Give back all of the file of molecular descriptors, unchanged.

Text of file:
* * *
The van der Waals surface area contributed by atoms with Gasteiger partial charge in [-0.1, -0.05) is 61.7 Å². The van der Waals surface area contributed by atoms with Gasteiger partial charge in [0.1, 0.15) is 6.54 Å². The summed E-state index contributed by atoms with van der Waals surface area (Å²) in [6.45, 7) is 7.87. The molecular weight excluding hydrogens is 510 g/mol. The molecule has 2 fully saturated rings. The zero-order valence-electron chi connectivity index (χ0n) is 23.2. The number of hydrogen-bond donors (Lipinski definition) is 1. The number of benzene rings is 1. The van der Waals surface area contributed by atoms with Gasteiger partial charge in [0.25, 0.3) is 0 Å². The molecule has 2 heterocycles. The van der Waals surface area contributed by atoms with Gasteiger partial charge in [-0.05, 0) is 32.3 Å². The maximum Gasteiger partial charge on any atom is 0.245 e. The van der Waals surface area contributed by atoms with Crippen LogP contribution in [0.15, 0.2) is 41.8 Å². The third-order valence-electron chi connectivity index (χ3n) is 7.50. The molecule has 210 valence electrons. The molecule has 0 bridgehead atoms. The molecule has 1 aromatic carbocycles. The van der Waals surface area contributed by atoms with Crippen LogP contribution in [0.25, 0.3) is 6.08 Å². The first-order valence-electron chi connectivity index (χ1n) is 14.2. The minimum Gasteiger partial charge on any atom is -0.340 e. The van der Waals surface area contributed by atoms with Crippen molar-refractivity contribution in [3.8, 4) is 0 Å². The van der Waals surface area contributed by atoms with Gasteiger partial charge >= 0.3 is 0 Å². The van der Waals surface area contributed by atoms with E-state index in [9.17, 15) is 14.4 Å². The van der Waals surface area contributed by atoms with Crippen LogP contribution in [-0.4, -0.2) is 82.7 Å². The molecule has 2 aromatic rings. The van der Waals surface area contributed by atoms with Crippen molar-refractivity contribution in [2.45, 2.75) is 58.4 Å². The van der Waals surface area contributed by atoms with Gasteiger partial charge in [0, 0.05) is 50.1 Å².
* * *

The van der Waals surface area contributed by atoms with Gasteiger partial charge in [-0.1, -0.05) is 61.7 Å². The van der Waals surface area contributed by atoms with Gasteiger partial charge in [0.1, 0.15) is 6.54 Å². The summed E-state index contributed by atoms with van der Waals surface area (Å²) in [6.45, 7) is 7.87. The molecular weight excluding hydrogens is 510 g/mol. The molecule has 2 fully saturated rings. The zero-order valence-electron chi connectivity index (χ0n) is 23.2. The number of hydrogen-bond donors (Lipinski definition) is 1. The number of benzene rings is 1. The van der Waals surface area contributed by atoms with Gasteiger partial charge in [0.25, 0.3) is 0 Å². The molecule has 2 heterocycles. The van der Waals surface area contributed by atoms with Gasteiger partial charge in [-0.05, 0) is 32.3 Å². The maximum Gasteiger partial charge on any atom is 0.245 e. The van der Waals surface area contributed by atoms with Crippen LogP contribution in [0.15, 0.2) is 41.8 Å². The third-order valence-electron chi connectivity index (χ3n) is 7.50. The molecule has 210 valence electrons. The molecule has 0 bridgehead atoms. The molecule has 1 aromatic carbocycles. The van der Waals surface area contributed by atoms with Crippen LogP contribution in [0.25, 0.3) is 6.08 Å². The first-order valence-electron chi connectivity index (χ1n) is 14.2. The minimum Gasteiger partial charge on any atom is -0.340 e. The van der Waals surface area contributed by atoms with Crippen molar-refractivity contribution in [3.8, 4) is 0 Å². The van der Waals surface area contributed by atoms with Gasteiger partial charge >= 0.3 is 0 Å². The van der Waals surface area contributed by atoms with E-state index in [9.17, 15) is 14.4 Å². The van der Waals surface area contributed by atoms with Crippen LogP contribution in [-0.4, -0.2) is 82.7 Å². The molecule has 2 aromatic rings. The van der Waals surface area contributed by atoms with Crippen molar-refractivity contribution in [2.45, 2.75) is 58.4 Å². The van der Waals surface area contributed by atoms with Gasteiger partial charge in [0, 0.05) is 50.1 Å².